My Midsummer celebration earlier this year was fantastic: Friends gathered, the kitchen filled with dishes for our feast, and libations of blood-wine seeped into fertile soil. I left the party feeling joyful, pleased with our rituals, and looking forward to the next holiday. But as Alfarblót approached, I felt less and less inclined to plan another party. Mostly, I was mentally and socially exhausted; September is Pagan Pride Day season and work had been stressing me out.
Fortunately, I learned that Alfarblót is supposed to be a private affair, celebrated only by the family–not the community–and led by the women of the house. Suddenly, I no longer felt guilty that I couldn’t plan a party. My spirits lifted, and I strove to celebrate to the best of my ability, despite other responsibilities.
Normally, I make quick meals during the week so that I have enough time to relax before bed. But this year, the autumn equinox–the time when I celebrate Alfarblót–fell on a Friday! I got home and, without delay, popped 3 pounds of extra meaty pork ribs into the oven. My recipe for oven-baked barbecue ribs takes at least 3 hours, so Dan and I took part in our weekly ritual while we waited: we cuddled under blankets on the couch and watched a new movie. It was my week to pick, but we couldn’t find any copies of the 2016 Russian movie, Viking, with decent English subtitles. Which is a pity, because it would have been so appropriate.
So we settled on Shaolin Soccer.
During the ribs’ last half-hour in the oven, I got to work on the rest of the meal. First, though, I lit a candle for Frigg. For a while now, I’ve been thinking about Her a lot more whenever I clean, do chores, or cook meals. It’s the same feeling I get whenever I sing and feel close to the divine poet, Bragi. This past week, I decided to manifest that connection I feel with Frigg by buying a candle and setting up a small, innocuous shrine for Her in the kitchen. Since it’s autumn now, I bought an appropriately themed candle–Autumn Wreath. I’ve also commissioned an online acquaintance for a small serving board to go with the candle, on which I can place offerings of the food I’ve cooked.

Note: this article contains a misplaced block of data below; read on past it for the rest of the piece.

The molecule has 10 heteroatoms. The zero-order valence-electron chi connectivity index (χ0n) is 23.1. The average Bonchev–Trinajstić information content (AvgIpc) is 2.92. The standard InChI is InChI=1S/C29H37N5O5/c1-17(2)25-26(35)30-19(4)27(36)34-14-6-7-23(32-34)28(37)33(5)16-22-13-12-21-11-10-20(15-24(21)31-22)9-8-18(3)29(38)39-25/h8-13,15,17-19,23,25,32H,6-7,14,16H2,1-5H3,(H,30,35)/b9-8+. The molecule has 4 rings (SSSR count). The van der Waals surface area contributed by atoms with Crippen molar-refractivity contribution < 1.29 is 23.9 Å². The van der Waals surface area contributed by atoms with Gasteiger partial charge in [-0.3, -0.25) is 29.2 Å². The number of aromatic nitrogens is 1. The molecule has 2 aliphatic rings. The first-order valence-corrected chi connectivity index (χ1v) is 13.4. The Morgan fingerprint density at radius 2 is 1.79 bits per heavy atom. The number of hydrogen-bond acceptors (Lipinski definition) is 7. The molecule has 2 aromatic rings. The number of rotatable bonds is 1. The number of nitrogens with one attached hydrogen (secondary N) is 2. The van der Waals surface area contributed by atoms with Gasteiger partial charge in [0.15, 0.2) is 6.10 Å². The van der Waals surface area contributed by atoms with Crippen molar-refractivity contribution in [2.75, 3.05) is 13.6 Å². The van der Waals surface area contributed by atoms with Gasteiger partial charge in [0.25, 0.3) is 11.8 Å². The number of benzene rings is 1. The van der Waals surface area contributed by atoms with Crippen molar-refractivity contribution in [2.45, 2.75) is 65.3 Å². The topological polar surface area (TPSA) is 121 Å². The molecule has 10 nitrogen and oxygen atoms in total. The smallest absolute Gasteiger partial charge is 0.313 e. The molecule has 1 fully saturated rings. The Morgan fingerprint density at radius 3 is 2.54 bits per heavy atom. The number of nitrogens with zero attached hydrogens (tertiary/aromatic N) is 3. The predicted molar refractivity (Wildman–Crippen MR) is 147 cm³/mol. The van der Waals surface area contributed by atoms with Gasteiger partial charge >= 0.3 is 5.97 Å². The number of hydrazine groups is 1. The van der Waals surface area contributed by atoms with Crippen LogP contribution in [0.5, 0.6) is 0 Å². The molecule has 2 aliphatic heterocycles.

Another thought that’s been dominating my mind lately is the idea of eating more consciously. Most people go to the grocery store and eat whatever is available there, regardless if it’s seasonally appropriate or not. But people who grow their own food–especially farmers–are more in tune with that natural cycle. Even though I live in suburbia, between the shadows of two cities, I want to respect and observe that natural cycle more closely. So I downloaded an iPhone app called Veggie Base and picked out vegetables appropriate for autumn. Next year, I want to try signing up for a Community Supported Agriculture (CSA) share, which will turn out to be cheaper than buying groceries every week! There are a couple of local farms near me that offer it, and I’d love to support them.
We ended up eating pretty late in the night, but I thought the meal was a huge success. We had plenty of leftovers, too. I had some mead and some wine, Dan had some whisky, and then we collapsed into food comas that lasted until morning. Unfortunately, that means I didn’t get to do any tarot or runes reading that night, but I still felt happy and proud of myself for pulling off such a celebration despite how draining the week had been. With the success of Alfarblót, I’m actually really looking forward to Yule now!